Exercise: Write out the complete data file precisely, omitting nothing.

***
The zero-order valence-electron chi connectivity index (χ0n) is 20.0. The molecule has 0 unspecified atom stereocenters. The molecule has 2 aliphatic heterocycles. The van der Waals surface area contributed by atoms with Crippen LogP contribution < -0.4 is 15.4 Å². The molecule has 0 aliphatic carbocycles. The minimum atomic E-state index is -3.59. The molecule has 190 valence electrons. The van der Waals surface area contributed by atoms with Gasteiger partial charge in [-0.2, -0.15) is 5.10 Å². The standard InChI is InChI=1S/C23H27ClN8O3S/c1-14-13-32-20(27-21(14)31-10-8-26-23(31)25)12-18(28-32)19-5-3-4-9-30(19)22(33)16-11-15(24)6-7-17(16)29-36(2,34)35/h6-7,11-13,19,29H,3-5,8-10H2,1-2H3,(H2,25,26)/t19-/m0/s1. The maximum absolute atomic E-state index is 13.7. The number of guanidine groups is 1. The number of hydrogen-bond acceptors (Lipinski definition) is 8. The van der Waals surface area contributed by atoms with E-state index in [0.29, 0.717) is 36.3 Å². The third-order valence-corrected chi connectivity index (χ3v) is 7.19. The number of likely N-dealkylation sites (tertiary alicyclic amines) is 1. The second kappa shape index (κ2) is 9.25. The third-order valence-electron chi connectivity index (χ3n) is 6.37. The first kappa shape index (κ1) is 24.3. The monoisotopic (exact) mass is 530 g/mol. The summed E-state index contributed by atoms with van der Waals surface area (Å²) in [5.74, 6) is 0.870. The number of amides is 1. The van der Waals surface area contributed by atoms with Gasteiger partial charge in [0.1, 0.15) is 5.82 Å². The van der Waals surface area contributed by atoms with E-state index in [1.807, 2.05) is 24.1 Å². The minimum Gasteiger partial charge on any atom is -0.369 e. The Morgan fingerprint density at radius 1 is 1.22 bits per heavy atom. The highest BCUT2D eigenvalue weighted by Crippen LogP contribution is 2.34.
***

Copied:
The zero-order valence-electron chi connectivity index (χ0n) is 20.0. The molecule has 0 unspecified atom stereocenters. The molecule has 2 aliphatic heterocycles. The van der Waals surface area contributed by atoms with Crippen LogP contribution < -0.4 is 15.4 Å². The molecule has 0 aliphatic carbocycles. The minimum atomic E-state index is -3.59. The molecule has 190 valence electrons. The van der Waals surface area contributed by atoms with Gasteiger partial charge in [-0.2, -0.15) is 5.10 Å². The standard InChI is InChI=1S/C23H27ClN8O3S/c1-14-13-32-20(27-21(14)31-10-8-26-23(31)25)12-18(28-32)19-5-3-4-9-30(19)22(33)16-11-15(24)6-7-17(16)29-36(2,34)35/h6-7,11-13,19,29H,3-5,8-10H2,1-2H3,(H2,25,26)/t19-/m0/s1. The maximum absolute atomic E-state index is 13.7. The number of guanidine groups is 1. The number of hydrogen-bond acceptors (Lipinski definition) is 8. The van der Waals surface area contributed by atoms with E-state index in [0.29, 0.717) is 36.3 Å². The third-order valence-corrected chi connectivity index (χ3v) is 7.19. The number of likely N-dealkylation sites (tertiary alicyclic amines) is 1. The second kappa shape index (κ2) is 9.25. The third-order valence-electron chi connectivity index (χ3n) is 6.37. The first kappa shape index (κ1) is 24.3. The monoisotopic (exact) mass is 530 g/mol. The summed E-state index contributed by atoms with van der Waals surface area (Å²) in [5.74, 6) is 0.870. The number of amides is 1. The van der Waals surface area contributed by atoms with Gasteiger partial charge in [0.1, 0.15) is 5.82 Å². The van der Waals surface area contributed by atoms with E-state index in [1.807, 2.05) is 24.1 Å². The minimum Gasteiger partial charge on any atom is -0.369 e. The Morgan fingerprint density at radius 1 is 1.22 bits per heavy atom. The highest BCUT2D eigenvalue weighted by Crippen LogP contribution is 2.34.